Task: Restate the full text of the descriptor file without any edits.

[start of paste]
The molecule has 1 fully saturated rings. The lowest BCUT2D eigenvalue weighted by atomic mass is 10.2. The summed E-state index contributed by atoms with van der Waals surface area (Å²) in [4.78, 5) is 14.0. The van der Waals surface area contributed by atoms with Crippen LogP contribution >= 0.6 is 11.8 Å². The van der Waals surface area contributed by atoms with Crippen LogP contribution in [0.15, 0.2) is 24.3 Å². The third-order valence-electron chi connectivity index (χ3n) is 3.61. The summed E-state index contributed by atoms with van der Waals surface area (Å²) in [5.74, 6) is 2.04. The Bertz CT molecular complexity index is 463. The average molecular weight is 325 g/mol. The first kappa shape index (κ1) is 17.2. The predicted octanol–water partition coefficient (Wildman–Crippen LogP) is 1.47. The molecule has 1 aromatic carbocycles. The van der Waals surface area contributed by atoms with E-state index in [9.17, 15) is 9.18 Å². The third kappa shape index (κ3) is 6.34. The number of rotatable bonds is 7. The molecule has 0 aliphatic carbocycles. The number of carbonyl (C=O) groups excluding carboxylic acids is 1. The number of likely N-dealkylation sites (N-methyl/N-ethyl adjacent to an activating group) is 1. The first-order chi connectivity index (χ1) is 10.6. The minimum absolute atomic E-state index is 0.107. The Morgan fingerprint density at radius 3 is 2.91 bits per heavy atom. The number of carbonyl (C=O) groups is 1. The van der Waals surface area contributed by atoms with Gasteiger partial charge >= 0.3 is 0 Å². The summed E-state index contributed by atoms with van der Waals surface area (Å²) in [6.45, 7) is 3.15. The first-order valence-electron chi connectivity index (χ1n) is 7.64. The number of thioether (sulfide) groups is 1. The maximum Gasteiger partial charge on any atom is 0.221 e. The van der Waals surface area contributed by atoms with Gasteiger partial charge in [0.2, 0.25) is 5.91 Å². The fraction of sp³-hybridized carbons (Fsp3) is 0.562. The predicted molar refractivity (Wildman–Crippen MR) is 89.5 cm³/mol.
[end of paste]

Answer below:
The molecule has 1 fully saturated rings. The lowest BCUT2D eigenvalue weighted by atomic mass is 10.2. The summed E-state index contributed by atoms with van der Waals surface area (Å²) in [4.78, 5) is 14.0. The van der Waals surface area contributed by atoms with Crippen LogP contribution >= 0.6 is 11.8 Å². The van der Waals surface area contributed by atoms with Crippen LogP contribution in [0.15, 0.2) is 24.3 Å². The third-order valence-electron chi connectivity index (χ3n) is 3.61. The summed E-state index contributed by atoms with van der Waals surface area (Å²) in [5.74, 6) is 2.04. The Bertz CT molecular complexity index is 463. The average molecular weight is 325 g/mol. The first kappa shape index (κ1) is 17.2. The predicted octanol–water partition coefficient (Wildman–Crippen LogP) is 1.47. The molecule has 1 aromatic carbocycles. The van der Waals surface area contributed by atoms with E-state index in [9.17, 15) is 9.18 Å². The third kappa shape index (κ3) is 6.34. The number of rotatable bonds is 7. The molecule has 0 aliphatic carbocycles. The number of carbonyl (C=O) groups excluding carboxylic acids is 1. The number of likely N-dealkylation sites (N-methyl/N-ethyl adjacent to an activating group) is 1. The first-order chi connectivity index (χ1) is 10.6. The minimum absolute atomic E-state index is 0.107. The Morgan fingerprint density at radius 3 is 2.91 bits per heavy atom. The number of carbonyl (C=O) groups is 1. The van der Waals surface area contributed by atoms with Gasteiger partial charge >= 0.3 is 0 Å². The summed E-state index contributed by atoms with van der Waals surface area (Å²) in [6.45, 7) is 3.15. The first-order valence-electron chi connectivity index (χ1n) is 7.64. The number of thioether (sulfide) groups is 1. The maximum Gasteiger partial charge on any atom is 0.221 e. The van der Waals surface area contributed by atoms with Gasteiger partial charge in [0.2, 0.25) is 5.91 Å². The fraction of sp³-hybridized carbons (Fsp3) is 0.562. The predicted molar refractivity (Wildman–Crippen MR) is 89.5 cm³/mol.